A top-down assessment using OMI NO2 suggests an underestimate in the NOx emissions inventory in Seoul, South Korea, during KORUS-AQ
- 1Energy Systems Division, Argonne National Laboratory, Argonne, IL 60439, USA
- 2Consortium for Advanced Science and Engineering, University of Chicago, Chicago, IL 60637, USA
- 3Department of Atmospheric and Oceanic Sciences, Institute of the Environment and Sustainability, University of California – Los Angeles, Los Angeles, CA 90095, USA
- 4Goddard Earth Sciences Technology and Research, Universities Space Research Association, Columbia, MD 21046, USA
- 5NASA Goddard Space Flight Center, Code 614, Greenbelt, MD 20771, USA
- 6Department of Earth and Atmospheric Sciences, Saint Louis University, St. Louis, MO 63108, USA
- 7Konkuk University, 05029 Seoul, South Korea
- 8School of Engineering and Applied Sciences, Harvard University, Cambridge, MA 02138, USA
- 9Department of Chemical and Biochemical Engineering, University of Iowa, Iowa City, IA 52242, USA
Correspondence: Daniel L. Goldberg (firstname.lastname@example.org)
In this work, we investigate the NOx emissions inventory in Seoul, South Korea, using a regional ozone monitoring instrument (OMI) NO2 product derived from the standard NASA product. We first develop a regional OMI NO2 product by recalculating the air mass factors using a high-resolution (4 km × 4 km) WRF-Chem model simulation, which better captures the NO2 profile shapes in urban regions. We then apply a model-derived spatial averaging kernel to further downscale the retrieval and account for the subpixel variability. These two modifications yield OMI NO2 values in the regional product that are 1.37 times larger in the Seoul metropolitan region and >2 times larger near substantial point sources. These two modifications also yield an OMI NO2 product that is in better agreement with the Pandora NO2 spectrometer measurements acquired during the South Korea–United States Air Quality (KORUS-AQ) field campaign. NOx emissions are then derived for the Seoul metropolitan area during the KORUS-AQ field campaign using a top-down approach with the standard and regional NASA OMI NO2 products. We first apply the top-down approach to a model simulation to ensure that the method is appropriate: the WRF-Chem simulation utilizing the bottom-up emissions inventory yields a NOx emissions rate of 227±94 kt yr−1, while the bottom-up inventory itself within a 40 km radius of Seoul yields a NOx emissions rate of 198 kt yr−1. Using the top-down approach on the regional OMI NO2 product, we derive the NOx emissions rate from Seoul to be 484±201 kt yr−1, and a 353±146 kt yr−1 NOx emissions rate using the standard NASA OMI NO2 product. This suggests an underestimate of 53 % and 36 % in the bottom-up inventory using the regional and standard NASA OMI NO2 products respectively. To supplement this finding, we compare the NO2 and NOy simulated by WRF-Chem to observations of the same quantity acquired by aircraft and find a model underestimate. When NOx emissions in the WRF-Chem model are increased by a factor of 2.13 in the Seoul metropolitan area, there is better agreement with KORUS-AQ aircraft observations and the recalculated OMI NO2 tropospheric columns. Finally, we show that by using a WRF-Chem simulation with an updated emissions inventory to recalculate the air mass factor (AMF), there are small differences (∼8 %) in OMI NO2 compared to using the original WRF-Chem simulation to derive the AMF. This suggests that changes in model resolution have a larger effect on the AMF calculation than modifications to the South Korean emissions inventory. Although the current work is focused on South Korea using OMI, the methodology developed in this work can be applied to other world regions using TROPOMI and future satellite datasets (e.g., GEMS and TEMPO) to produce high-quality region-specific top-down NOx emissions estimates.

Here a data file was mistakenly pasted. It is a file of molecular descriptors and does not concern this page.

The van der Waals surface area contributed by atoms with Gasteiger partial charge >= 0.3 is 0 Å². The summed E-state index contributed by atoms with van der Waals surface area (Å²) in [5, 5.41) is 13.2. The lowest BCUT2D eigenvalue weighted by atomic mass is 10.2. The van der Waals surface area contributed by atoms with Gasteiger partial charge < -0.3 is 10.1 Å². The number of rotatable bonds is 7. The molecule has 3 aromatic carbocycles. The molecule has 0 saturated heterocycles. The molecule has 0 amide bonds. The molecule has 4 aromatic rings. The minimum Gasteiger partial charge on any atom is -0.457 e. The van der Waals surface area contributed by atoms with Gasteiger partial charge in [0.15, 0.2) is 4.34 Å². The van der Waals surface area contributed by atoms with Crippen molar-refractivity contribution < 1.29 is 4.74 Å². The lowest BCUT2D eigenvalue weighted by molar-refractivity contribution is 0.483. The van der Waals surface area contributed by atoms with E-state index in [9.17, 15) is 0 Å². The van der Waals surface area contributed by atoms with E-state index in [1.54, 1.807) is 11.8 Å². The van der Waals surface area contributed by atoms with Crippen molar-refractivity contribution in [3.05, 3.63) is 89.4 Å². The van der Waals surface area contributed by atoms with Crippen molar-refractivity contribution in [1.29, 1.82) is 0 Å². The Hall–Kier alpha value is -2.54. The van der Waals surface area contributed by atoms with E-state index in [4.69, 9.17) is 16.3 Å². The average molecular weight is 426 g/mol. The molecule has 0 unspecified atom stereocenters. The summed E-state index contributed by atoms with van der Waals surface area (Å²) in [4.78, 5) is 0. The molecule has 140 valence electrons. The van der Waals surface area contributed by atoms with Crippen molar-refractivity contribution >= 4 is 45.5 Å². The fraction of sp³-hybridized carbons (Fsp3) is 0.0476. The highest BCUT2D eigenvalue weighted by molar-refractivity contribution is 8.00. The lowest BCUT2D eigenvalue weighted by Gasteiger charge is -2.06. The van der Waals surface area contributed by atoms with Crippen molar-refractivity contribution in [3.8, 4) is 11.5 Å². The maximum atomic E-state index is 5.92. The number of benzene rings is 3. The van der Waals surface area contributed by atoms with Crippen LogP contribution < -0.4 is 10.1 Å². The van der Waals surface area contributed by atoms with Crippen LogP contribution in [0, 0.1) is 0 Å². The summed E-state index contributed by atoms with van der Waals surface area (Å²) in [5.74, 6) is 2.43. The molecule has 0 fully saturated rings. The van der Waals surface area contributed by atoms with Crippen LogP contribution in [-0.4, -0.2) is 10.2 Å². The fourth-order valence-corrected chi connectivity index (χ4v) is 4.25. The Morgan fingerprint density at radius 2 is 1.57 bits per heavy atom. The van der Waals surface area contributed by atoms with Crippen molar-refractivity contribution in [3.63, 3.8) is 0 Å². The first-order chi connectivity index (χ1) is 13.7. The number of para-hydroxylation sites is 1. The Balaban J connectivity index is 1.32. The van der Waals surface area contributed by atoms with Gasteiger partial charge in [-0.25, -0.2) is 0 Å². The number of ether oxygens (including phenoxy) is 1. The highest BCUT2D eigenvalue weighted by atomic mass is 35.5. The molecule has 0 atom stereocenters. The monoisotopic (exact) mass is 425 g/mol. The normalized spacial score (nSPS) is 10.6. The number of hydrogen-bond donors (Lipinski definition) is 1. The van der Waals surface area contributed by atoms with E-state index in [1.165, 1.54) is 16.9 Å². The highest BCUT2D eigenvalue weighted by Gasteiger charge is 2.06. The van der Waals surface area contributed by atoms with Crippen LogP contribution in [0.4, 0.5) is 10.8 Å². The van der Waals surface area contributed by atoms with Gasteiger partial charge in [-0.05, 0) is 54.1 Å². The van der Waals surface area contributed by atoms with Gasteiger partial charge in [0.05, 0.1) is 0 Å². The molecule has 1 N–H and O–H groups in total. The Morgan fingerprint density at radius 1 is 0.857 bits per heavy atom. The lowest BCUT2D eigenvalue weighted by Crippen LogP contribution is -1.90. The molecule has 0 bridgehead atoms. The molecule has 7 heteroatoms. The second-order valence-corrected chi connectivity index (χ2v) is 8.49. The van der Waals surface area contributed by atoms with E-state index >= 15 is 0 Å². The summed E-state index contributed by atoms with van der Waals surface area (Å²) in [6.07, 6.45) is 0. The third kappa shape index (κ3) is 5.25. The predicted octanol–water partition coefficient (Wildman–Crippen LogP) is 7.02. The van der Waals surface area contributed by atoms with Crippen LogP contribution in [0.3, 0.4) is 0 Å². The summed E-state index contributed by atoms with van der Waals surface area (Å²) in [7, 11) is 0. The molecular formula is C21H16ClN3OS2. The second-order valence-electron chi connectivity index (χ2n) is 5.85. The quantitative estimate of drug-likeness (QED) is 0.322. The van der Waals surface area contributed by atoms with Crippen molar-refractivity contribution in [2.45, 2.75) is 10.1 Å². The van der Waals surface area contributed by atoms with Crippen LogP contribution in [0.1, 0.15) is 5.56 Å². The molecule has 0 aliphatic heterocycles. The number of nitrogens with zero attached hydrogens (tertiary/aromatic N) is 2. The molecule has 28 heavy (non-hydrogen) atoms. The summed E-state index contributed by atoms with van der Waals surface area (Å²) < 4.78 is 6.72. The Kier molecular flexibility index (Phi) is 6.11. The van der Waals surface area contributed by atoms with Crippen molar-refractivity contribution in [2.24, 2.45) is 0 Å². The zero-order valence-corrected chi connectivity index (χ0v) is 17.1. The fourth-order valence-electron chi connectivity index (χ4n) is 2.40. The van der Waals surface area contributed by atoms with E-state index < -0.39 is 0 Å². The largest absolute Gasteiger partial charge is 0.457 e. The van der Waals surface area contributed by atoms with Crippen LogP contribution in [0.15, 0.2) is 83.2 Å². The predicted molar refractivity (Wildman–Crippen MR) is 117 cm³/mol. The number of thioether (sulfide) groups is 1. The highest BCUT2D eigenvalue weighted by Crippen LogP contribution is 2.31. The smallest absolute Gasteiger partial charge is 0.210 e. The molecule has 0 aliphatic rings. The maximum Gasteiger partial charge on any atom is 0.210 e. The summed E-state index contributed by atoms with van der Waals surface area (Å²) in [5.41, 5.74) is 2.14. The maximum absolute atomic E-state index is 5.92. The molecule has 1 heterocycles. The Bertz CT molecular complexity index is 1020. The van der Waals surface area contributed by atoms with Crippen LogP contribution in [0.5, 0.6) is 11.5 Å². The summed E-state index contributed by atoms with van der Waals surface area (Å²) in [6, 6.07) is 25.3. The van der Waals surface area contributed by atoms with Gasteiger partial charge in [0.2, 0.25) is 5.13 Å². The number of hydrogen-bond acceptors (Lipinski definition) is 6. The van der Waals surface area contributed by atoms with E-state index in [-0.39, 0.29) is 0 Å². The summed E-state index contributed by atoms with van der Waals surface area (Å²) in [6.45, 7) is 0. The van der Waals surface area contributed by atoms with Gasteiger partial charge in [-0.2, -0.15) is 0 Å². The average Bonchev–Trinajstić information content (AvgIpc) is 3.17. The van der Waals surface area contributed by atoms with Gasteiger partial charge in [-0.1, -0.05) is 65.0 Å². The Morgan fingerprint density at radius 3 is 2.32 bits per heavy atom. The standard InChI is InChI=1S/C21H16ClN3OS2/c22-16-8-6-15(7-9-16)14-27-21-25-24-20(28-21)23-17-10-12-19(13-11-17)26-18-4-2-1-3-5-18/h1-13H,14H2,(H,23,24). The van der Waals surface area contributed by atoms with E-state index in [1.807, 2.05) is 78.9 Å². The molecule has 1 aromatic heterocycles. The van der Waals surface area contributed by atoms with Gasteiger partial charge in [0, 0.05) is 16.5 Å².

Nitrogen oxides (NOx≡NO+NO2) are a group of reactive trace gases that are toxic to human health and can be converted in the atmosphere into other noxious chemical species. In the presence of abundant volatile organic compounds (VOCs) and strong sunlight, NOx can participate in a series of chemical reactions to generate a net accumulation of O3, another toxic air pollutant with a longer atmospheric lifetime. NOx also participates in a series of reactions to create HNO3, a key contributor to acid rain, and particulate nitrate (), a component of fine particulate matter (PM2.5), an additional health hazard. There are some natural emissions of NOx (e.g., lightning), but the majority of the NOx emissions are from anthropogenic sources (van Vuuren et al., 2011).
There is a rich legacy of NO2 measurements by remote sensing instruments (Burrows et al., 1999). One of these instruments is the Dutch–Finnish ozone monitoring instrument (OMI), which measures the absorption of solar backscatter in the UV–visible spectral range. NO2 can be observed from space because it has strong absorption features within the 400–465 nm wavelength region (Vandaele et al., 1998). By comparing observed spectra with a reference spectrum, the amount of NO2 in the atmosphere between the instrument in low-Earth orbit and the surface can be derived; this technique is called differential optical absorption spectroscopy (DOAS) (Platt, 1994).
Tropospheric NO2 column contents from OMI have been used to estimate NOx emissions from various areas around the globe (Streets et al., 2013; Miyazaki et al., 2017) including North America (Boersma et al., 2008; Lu et al., 2015), Asia (Zhang et al., 2008; Han et al., 2015; Kuhlmann et al., 2015; Liu et al., 2017), the Middle East (Beirle et al., 2011), and Europe (Huijnen et al., 2010; Curier et al., 2014). It has also been used to produce and validate NOx emissions estimates from sources such as soil (Hudman et al., 2010; Vinken et al., 2014a; Rasool et al., 2016), lightning (Allen et al., 2012; Liaskos et al., 2015; Pickering et al., 2016; Nault et al., 2017), power plants (de Foy et al., 2015), aircraft (Pujadas et al., 2011), marine vessels (Vinken et al., 2014b; Boersma et al., 2015), and urban centers (Lu et al., 2015; Canty et al., 2015; Souri et al., 2016).